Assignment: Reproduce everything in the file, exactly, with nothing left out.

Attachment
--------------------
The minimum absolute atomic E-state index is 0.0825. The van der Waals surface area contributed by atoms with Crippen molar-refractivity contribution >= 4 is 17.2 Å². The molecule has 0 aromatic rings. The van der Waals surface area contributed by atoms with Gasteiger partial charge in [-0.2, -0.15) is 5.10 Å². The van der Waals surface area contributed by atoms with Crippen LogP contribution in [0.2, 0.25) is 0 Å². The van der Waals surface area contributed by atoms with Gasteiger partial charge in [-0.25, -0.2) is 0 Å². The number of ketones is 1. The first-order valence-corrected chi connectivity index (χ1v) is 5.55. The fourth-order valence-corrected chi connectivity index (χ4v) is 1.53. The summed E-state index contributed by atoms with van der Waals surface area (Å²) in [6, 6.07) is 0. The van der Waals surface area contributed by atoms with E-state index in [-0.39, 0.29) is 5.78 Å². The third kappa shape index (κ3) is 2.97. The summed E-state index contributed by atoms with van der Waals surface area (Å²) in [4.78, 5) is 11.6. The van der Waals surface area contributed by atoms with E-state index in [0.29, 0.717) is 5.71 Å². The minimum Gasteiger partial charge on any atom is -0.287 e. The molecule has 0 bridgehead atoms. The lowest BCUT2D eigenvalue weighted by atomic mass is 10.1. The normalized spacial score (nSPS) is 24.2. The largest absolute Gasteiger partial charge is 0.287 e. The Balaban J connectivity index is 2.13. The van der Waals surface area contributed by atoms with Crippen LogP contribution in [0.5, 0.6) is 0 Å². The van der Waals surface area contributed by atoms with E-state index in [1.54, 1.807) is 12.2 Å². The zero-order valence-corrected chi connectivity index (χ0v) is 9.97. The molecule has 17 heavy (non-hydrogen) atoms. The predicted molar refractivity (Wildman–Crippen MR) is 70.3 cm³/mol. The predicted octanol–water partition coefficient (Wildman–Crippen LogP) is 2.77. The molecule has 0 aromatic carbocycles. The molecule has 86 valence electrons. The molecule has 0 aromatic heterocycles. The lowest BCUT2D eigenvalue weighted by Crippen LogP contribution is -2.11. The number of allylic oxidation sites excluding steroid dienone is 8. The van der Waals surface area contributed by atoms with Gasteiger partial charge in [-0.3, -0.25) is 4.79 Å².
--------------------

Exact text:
The minimum absolute atomic E-state index is 0.0825. The van der Waals surface area contributed by atoms with Crippen molar-refractivity contribution >= 4 is 17.2 Å². The molecule has 0 aromatic rings. The van der Waals surface area contributed by atoms with Gasteiger partial charge in [-0.2, -0.15) is 5.10 Å². The van der Waals surface area contributed by atoms with Crippen LogP contribution in [0.2, 0.25) is 0 Å². The van der Waals surface area contributed by atoms with Gasteiger partial charge in [-0.25, -0.2) is 0 Å². The number of ketones is 1. The first-order valence-corrected chi connectivity index (χ1v) is 5.55. The fourth-order valence-corrected chi connectivity index (χ4v) is 1.53. The summed E-state index contributed by atoms with van der Waals surface area (Å²) in [6, 6.07) is 0. The van der Waals surface area contributed by atoms with E-state index in [-0.39, 0.29) is 5.78 Å². The third kappa shape index (κ3) is 2.97. The summed E-state index contributed by atoms with van der Waals surface area (Å²) in [4.78, 5) is 11.6. The van der Waals surface area contributed by atoms with E-state index in [0.29, 0.717) is 5.71 Å². The minimum Gasteiger partial charge on any atom is -0.287 e. The molecule has 0 bridgehead atoms. The lowest BCUT2D eigenvalue weighted by atomic mass is 10.1. The normalized spacial score (nSPS) is 24.2. The largest absolute Gasteiger partial charge is 0.287 e. The Balaban J connectivity index is 2.13. The van der Waals surface area contributed by atoms with Crippen LogP contribution in [0.5, 0.6) is 0 Å². The van der Waals surface area contributed by atoms with E-state index in [1.54, 1.807) is 12.2 Å². The zero-order valence-corrected chi connectivity index (χ0v) is 9.97. The molecule has 17 heavy (non-hydrogen) atoms. The predicted molar refractivity (Wildman–Crippen MR) is 70.3 cm³/mol. The predicted octanol–water partition coefficient (Wildman–Crippen LogP) is 2.77. The molecule has 0 aromatic carbocycles. The molecule has 86 valence electrons. The molecule has 0 aromatic heterocycles. The lowest BCUT2D eigenvalue weighted by Crippen LogP contribution is -2.11. The number of allylic oxidation sites excluding steroid dienone is 8. The van der Waals surface area contributed by atoms with Gasteiger partial charge in [-0.3, -0.25) is 4.79 Å².